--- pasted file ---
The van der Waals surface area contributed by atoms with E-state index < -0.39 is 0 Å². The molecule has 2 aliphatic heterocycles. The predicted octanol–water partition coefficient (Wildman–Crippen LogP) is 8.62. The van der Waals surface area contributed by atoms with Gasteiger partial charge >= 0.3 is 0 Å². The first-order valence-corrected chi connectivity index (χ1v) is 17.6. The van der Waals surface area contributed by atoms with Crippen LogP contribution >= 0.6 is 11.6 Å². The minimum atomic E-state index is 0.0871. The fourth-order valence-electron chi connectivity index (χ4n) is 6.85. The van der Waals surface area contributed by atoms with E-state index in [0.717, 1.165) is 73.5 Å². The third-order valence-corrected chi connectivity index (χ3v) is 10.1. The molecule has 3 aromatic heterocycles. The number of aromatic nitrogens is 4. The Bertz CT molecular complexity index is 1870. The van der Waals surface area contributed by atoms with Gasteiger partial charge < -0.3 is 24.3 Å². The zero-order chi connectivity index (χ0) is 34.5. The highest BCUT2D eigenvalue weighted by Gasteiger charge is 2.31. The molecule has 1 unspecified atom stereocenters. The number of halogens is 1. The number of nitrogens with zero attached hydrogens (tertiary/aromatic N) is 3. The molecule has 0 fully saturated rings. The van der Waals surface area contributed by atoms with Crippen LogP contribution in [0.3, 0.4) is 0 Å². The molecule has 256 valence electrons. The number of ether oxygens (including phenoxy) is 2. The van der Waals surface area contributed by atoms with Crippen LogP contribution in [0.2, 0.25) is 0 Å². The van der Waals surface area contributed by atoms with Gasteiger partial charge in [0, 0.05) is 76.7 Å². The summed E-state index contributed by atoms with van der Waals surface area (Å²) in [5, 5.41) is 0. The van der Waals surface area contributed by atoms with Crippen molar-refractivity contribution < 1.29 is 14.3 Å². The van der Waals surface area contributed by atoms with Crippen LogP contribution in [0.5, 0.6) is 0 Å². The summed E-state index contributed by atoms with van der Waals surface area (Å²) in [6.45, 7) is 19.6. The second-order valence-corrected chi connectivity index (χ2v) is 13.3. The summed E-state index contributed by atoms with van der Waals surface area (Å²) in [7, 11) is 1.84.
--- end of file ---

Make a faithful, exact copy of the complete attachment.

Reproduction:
The van der Waals surface area contributed by atoms with E-state index < -0.39 is 0 Å². The molecule has 2 aliphatic heterocycles. The predicted octanol–water partition coefficient (Wildman–Crippen LogP) is 8.62. The van der Waals surface area contributed by atoms with Gasteiger partial charge >= 0.3 is 0 Å². The first-order valence-corrected chi connectivity index (χ1v) is 17.6. The van der Waals surface area contributed by atoms with Crippen LogP contribution >= 0.6 is 11.6 Å². The minimum atomic E-state index is 0.0871. The fourth-order valence-electron chi connectivity index (χ4n) is 6.85. The van der Waals surface area contributed by atoms with E-state index in [0.717, 1.165) is 73.5 Å². The third-order valence-corrected chi connectivity index (χ3v) is 10.1. The molecule has 3 aromatic heterocycles. The number of aromatic nitrogens is 4. The Bertz CT molecular complexity index is 1870. The van der Waals surface area contributed by atoms with Gasteiger partial charge < -0.3 is 24.3 Å². The zero-order chi connectivity index (χ0) is 34.5. The highest BCUT2D eigenvalue weighted by Gasteiger charge is 2.31. The molecule has 1 unspecified atom stereocenters. The number of halogens is 1. The number of nitrogens with zero attached hydrogens (tertiary/aromatic N) is 3. The molecule has 0 fully saturated rings. The van der Waals surface area contributed by atoms with Crippen LogP contribution in [0.3, 0.4) is 0 Å². The molecule has 256 valence electrons. The number of ether oxygens (including phenoxy) is 2. The van der Waals surface area contributed by atoms with Crippen LogP contribution in [0.2, 0.25) is 0 Å². The van der Waals surface area contributed by atoms with Gasteiger partial charge in [0, 0.05) is 76.7 Å². The summed E-state index contributed by atoms with van der Waals surface area (Å²) in [5, 5.41) is 0. The van der Waals surface area contributed by atoms with Crippen molar-refractivity contribution < 1.29 is 14.3 Å². The van der Waals surface area contributed by atoms with Crippen LogP contribution in [0.5, 0.6) is 0 Å². The summed E-state index contributed by atoms with van der Waals surface area (Å²) in [6.45, 7) is 19.6. The second-order valence-corrected chi connectivity index (χ2v) is 13.3. The summed E-state index contributed by atoms with van der Waals surface area (Å²) in [7, 11) is 1.84.